Fire tests on a double egress fire door installed in two Cross Laminated Timber (CLT) wall panels were conducted. The purpose of the testing was to identify design consideration for detailing the interface between a 90 min. listed door assembly and a CLT wall with a 2-hr fire resistance. See also QAI Laboratories test reports: T895-6a Rev.2, and T895-6b Rev. 1
Fire tests on two unprotected 5-ply Cross Laminated Tmber (CLT) floors with pipe penetrations were conducted. The purpose of the testing was to evaluate concepts for detailing metallic and plastic pipe penetration firestops. Although the focus was on flame through performance, some temperature data was collected on insulated and uninsulated metallic pipes. See also QAI Laboratories test reports: T895-5a, and T895-5b Rev.3
Interior partition walls for non-residential and high-rise residential construction are an US$8 billion market opportunity in Canada and the United States (Crespell and Poon, 2014). They represent 1.6 billion ft² (150 million m²) of wall area where wood currently has less than 10% market share. To approach this market a new system would be needed to compete against the incumbent system (wood/steel stud plus gypsum). The system would need to have an installed cost before finishing of approximately US$5 per ft² or lower. The system would also need to meet several code requirements for strength, sound transmission and fire resistance (flame spread and burn through). Crespell and Poon further concluded that to be truly transformative, the system would also need to address major trends impacting the building industry including reducing labor, reducing skilled labor, reducing onsite waste, reducing call-backs, and easily recyclable with low environmental impact. A likely market entry point for wood-based interior partition systems may be in taller and larger wood buildings.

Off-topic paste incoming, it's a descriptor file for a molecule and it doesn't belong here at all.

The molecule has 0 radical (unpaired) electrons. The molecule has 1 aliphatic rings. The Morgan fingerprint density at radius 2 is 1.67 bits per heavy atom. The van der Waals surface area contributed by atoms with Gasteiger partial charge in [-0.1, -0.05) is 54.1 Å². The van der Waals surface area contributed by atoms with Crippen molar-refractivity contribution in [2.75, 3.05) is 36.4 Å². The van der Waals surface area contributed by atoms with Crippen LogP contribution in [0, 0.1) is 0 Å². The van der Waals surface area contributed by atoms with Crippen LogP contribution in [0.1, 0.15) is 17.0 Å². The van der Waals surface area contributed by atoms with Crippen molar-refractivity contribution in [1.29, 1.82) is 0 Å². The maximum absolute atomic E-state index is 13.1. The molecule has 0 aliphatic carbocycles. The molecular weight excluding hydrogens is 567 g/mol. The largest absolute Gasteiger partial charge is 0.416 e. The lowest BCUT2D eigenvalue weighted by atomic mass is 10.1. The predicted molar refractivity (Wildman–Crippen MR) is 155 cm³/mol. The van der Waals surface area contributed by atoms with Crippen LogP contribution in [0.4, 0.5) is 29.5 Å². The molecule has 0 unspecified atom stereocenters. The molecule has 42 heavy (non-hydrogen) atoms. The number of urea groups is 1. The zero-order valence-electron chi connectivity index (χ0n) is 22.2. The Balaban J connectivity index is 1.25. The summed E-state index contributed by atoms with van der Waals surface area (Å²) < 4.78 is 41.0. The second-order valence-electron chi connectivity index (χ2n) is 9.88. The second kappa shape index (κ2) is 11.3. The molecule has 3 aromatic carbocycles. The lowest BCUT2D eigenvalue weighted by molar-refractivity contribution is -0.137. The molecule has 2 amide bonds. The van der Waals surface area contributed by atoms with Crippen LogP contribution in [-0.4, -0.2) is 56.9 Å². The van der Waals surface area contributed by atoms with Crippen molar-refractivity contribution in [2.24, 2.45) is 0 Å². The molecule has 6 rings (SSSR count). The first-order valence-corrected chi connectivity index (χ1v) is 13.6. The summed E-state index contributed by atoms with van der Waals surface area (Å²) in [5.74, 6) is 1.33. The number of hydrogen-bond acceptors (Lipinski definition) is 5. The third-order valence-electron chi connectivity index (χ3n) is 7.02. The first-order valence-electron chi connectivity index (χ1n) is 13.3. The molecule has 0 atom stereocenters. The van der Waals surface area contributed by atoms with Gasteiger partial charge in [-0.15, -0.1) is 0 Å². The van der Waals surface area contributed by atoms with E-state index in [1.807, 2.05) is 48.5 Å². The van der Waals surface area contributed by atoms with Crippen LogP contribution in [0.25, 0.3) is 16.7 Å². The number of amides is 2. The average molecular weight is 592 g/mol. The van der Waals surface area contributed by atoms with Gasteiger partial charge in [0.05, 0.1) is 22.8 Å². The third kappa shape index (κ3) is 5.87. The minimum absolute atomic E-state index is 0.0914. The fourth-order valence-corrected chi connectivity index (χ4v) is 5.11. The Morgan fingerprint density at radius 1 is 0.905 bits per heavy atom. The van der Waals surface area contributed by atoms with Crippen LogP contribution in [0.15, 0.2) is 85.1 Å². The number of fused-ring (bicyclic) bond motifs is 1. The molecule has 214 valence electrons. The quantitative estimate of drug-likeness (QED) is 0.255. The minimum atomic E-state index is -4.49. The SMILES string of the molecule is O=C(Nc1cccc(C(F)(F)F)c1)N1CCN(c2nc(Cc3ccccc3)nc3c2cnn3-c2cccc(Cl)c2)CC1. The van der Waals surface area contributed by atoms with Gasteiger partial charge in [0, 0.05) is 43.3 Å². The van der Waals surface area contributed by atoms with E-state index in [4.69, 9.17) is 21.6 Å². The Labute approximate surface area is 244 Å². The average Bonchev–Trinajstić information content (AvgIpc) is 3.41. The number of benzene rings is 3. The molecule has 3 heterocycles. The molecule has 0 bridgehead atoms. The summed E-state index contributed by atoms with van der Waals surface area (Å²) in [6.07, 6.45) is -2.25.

Work described in this report investigated the fabrication, installation, acoustic and combustion properties of prototype interior partition wall designs.
Two types of non-structural prototype interior wall panels designated Type A and Type C were installed between two offices in the FPInnovations Vancouver laboratory. Wood sill plates for mounting the prototype panels were fastened to the concrete floor, sides and top of the opening between the two offices to produce a frame for mounting the test panels. Panels were fastened to the frame using dry wall screws. This same method of installation is envisioned in practice. The installation method makes it easy and fast to both install and remove the wall panels.
Acoustic tests showed the difference in ASTC rating measured between a double wall composed of Type A and Type C prototype panels compared with a double wood stud wall with gypsum board faces was approximately 6 ASTC points. A 6 point difference would be clearly noticeable. Although the results of this study are largely qualitative, they suggest that the prototype interior partition panels would have an acoustic advantage compared to stud wall designs.